When it comes to development, planners and architects want to do the right thing. But what is that? Hana Loftus offers some clues to finding the best outcome for most people
Local objections have – in theory – little sway over decision-making in planning. Only comments relating to material planning considerations (meaning adopted policy and guidance at national and local level) should be taken into account. If an application is decided by officers, local objections should be balanced against the officers’ interpretation of policy and the benefits of development; if it goes to planning committee for a decision, councillors are meant to put politics aside and make decisions impartially and on the basis of the evidence before them. The number of objections in itself should count for nothing – it is the merit of the comments alone that is meant to hold weight.
That’s all very well in principle, but in practice, we’ve all seen the power that local objectors hold, and that planning committees frequently take a political stance. It suits local politicians to be seen to defend the interests of their voters, even if it is indefensible in policy terms – but it makes for bad planning and low public trust for committees to refuse schemes that are then approved at appeal.
Everyone wants the win-win of local community support alongside officer recommendation – making it easy for planning committees to do the right thing. Most architects – being the socially-conscious sorts we are – also want to feel they are doing the right thing for the community. But what is ‘the community’ and what is ‘the right thing’ to do?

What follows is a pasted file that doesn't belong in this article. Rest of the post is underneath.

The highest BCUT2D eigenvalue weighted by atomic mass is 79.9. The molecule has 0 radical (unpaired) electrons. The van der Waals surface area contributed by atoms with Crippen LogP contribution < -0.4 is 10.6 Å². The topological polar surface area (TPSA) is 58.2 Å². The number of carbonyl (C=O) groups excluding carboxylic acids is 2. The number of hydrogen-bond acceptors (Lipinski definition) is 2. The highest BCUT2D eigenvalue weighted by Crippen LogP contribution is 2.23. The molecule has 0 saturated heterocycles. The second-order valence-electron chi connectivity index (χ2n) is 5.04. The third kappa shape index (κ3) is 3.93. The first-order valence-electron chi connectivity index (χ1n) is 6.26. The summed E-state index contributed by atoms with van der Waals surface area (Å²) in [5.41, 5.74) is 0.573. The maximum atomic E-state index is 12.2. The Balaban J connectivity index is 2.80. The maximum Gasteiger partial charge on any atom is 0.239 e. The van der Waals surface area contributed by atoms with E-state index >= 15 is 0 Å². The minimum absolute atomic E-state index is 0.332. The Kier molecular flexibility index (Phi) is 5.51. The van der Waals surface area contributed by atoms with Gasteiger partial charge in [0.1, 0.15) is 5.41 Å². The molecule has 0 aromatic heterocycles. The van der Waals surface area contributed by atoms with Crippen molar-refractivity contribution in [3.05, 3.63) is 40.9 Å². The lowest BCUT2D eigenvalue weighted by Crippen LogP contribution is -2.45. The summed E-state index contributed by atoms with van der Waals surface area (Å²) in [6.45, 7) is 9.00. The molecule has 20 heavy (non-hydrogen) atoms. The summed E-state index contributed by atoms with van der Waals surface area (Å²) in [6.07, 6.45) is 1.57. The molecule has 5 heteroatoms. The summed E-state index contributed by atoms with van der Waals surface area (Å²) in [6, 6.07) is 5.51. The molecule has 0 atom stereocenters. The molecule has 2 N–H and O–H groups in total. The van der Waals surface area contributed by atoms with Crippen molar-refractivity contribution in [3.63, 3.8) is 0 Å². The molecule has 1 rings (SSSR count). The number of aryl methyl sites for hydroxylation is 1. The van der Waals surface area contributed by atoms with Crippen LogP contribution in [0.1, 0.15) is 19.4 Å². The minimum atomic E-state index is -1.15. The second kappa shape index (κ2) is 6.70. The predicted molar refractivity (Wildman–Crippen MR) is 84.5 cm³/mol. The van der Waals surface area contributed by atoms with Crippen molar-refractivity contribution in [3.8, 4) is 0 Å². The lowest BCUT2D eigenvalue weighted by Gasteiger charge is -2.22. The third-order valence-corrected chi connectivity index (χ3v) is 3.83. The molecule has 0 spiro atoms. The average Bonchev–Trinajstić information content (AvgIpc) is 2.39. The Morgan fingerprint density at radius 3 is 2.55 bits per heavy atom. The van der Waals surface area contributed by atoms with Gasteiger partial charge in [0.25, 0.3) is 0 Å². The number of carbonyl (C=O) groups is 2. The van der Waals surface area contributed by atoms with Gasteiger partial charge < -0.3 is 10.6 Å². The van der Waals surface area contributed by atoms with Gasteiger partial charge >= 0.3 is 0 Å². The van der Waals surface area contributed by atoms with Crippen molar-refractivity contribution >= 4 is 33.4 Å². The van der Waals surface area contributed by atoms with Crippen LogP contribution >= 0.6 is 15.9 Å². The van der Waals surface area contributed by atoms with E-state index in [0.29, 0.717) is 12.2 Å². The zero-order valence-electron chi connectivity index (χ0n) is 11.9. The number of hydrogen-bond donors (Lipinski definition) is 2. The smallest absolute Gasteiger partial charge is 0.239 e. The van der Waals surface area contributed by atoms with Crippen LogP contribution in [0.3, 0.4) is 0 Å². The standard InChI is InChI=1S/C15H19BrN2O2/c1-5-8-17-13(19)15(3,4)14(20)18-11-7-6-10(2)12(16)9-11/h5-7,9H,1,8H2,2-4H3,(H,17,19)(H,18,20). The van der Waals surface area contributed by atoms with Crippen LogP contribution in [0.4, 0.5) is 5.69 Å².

Communities are collections of individuals and those individuals have a multitude of perspectives. When it seems that ‘the community’ does have a settled position, this can be because certain voices have the most time, energy and motivation to get involved in planning. Tactically, those loud voices can be appeased – their concerns identified and addressed. You can encourage your client to ‘go in’ with a scheme that has a ‘pound of flesh’ they are happy to lose in the name of negotiation – giving those loud local voices the sense of a victory.
Get into the community
But sometimes no amount of compromise will be acceptable to these interests, while still representing a viable or desirable scheme for you and your client. And even if a negotiated position is feasible, the outcome does not always result in the best result for ‘the community’ taken in its totality.
More housing may be in the interests of the many who struggle to rent or buy locally, but can be vehemently opposed by existing homeowners who want to see no change. A ‘green buffer’ screening new development from existing homes can mean that existing residents have their views preserved, but can socially segregate new residents and make it harder for them to access shops, local services and public transport by walking and cycling.
Stop people in the street and talk to local shopkeepers, alongside speaking to groups working at grassroots
Designing – and gaining support – for schemes that do represent what is best for ‘the community’ as a whole means using local engagement as a research tool. Use the full range of techniques to understand your site better, alongside local needs, social mix and the knotty problems which have been falling between the stools of transport planning, social infrastructure, housing and job creation. You may have an instinct for what is or isn’t working in an area – whether it’s the lack of a walking link, local shops or a bus stop; but is this borne out by the experience of those in the community?